Looking to make history
The band would be the first of its kind for the Island, combining instrument playing and dancing in a way often seen in the United States.
Berkeley has partnered with the National Drumline Academy for the band’s creation and members will also have the benefit of a week-long camp conducted by international instructor Clifford Wesley.
“I did training with him for a week, seven hours of hardcore drumming each day,” Said Academy president Dennis Parsons. “I went to him to teach the kids the drumline techniques. The main idea of the camp is to get all the formations together because we also want the kids to move, dance and look sharp. That’s where the discipline comes into play. We’re not just going to be a band going down the road holding our horns or drums, we are going to be ‘moving’.”
Entering a marching band in the parade has been a goal of the school for the past two years.
“It is a full marching band ensemble,” explained band director Neville Darrell. “Currently you have a drumline, just the drums, at Whitney Institute and Sandys Middle School, but Berkeley will be presenting the full complement of a marching band the drums, horns and the dancing.”
The flute, clarinet, tenor saxophone, alto saxophone, trumpet and tuba will all feature in the band.
“There are a lot of life lessons in this process,” said Mr Darrell. “There has been a lot of hard work in the background to make it happen, the kids have worked hard and in the camp we will work even harder to make sure everyone has a good experience on May 24. It is like a soda bottle that you shake real good. We feel like we’re just about to open up that soda bottle and there is a lot of energy. On May 24 we can’t wait to let the top off.”
The Berkeley students are making great sacrifices in order to be up for the challenge.
“It is a lot of work involved, we have to put in overtime, especially because we are mixing a band with a drumline and that’s the first time it has happened in Bermuda,” said band member Willis Steede, 17, a lead trumpet player. “It will be a very positive thing to influence other schools to do the same thing.”
Willis also plays other instruments and on May 24 will also be dancing with the Warner Gombeys. He was also named one of the Island’s outstanding teens last weekend in both the leadership and community service categories.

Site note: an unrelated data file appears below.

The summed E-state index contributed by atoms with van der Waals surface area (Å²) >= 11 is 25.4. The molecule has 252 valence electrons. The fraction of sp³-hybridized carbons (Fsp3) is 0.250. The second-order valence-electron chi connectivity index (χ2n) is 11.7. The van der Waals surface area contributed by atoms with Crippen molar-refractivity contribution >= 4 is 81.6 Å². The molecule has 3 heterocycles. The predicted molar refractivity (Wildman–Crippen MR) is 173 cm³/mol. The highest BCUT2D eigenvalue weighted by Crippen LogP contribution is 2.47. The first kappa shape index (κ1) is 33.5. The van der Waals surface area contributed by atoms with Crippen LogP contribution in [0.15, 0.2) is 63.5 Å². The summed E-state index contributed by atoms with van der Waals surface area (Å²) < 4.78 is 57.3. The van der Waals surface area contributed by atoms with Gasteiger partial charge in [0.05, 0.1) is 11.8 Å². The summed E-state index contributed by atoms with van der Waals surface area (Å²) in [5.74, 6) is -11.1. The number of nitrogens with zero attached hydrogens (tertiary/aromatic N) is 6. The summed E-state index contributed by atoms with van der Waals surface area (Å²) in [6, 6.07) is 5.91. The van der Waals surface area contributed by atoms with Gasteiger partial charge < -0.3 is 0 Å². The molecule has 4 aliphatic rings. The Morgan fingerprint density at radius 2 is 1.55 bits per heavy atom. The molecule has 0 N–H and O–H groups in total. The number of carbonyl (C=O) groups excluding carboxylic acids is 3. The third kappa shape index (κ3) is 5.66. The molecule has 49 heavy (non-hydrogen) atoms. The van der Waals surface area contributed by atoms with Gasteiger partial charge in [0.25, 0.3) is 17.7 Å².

“The leadership award didn’t come as a great surprise because I am a leader in the band, a leader in my gombey group and also a leader in the cadets,” said Willis.
“I have two mottos, aim high and shoot above and it’s not that you can’t, it’s just that you haven’t yet. That (second) quote I got from Mr Darrell himself.”
Patience Lowe turns 18 on Tuesday. The band member has also earned a performing arts scholarship to study at the Royal Academy of Dramatic Arts in London this summer.
“I’m looking forward to the difference experience,” she said. “I’m the leader of the clarinet section and have been playing the clarinet for seven years now and learned how to play the flute this year. I’m not sure which instrument I’ll be playing in the parade this year.”
Jordan Renfroe, 17, will only have one year with the band.
“It’s my senior year so it’s my chance to leave a mark on Berkeley,” he said. “It will also be my first experience with the marching band as well. I play lead alto saxophonist. I’m eager.”
Jahcoa Smith and Carl (CJ) Albuoy are also excited to be in the band.
“I feel privileged to be a part of Bermuda’s first school marching band,” said Jahcoa, one of the females in the band and a lead dancer.
“We want to do something different. Sometimes people judge us by what we wear and how we dance but we just want to show the public that we’re different and doing something positive.”
Said Carl: “For me the marching band is my first experience but it is the same as my drumline, we’re all a family, stick together and practice together. I’ve been playing the drums since I was two years old.”
The band is scheduled to perform on April 28 during the Art in the Park Festival at Queen Elizabeth Park.
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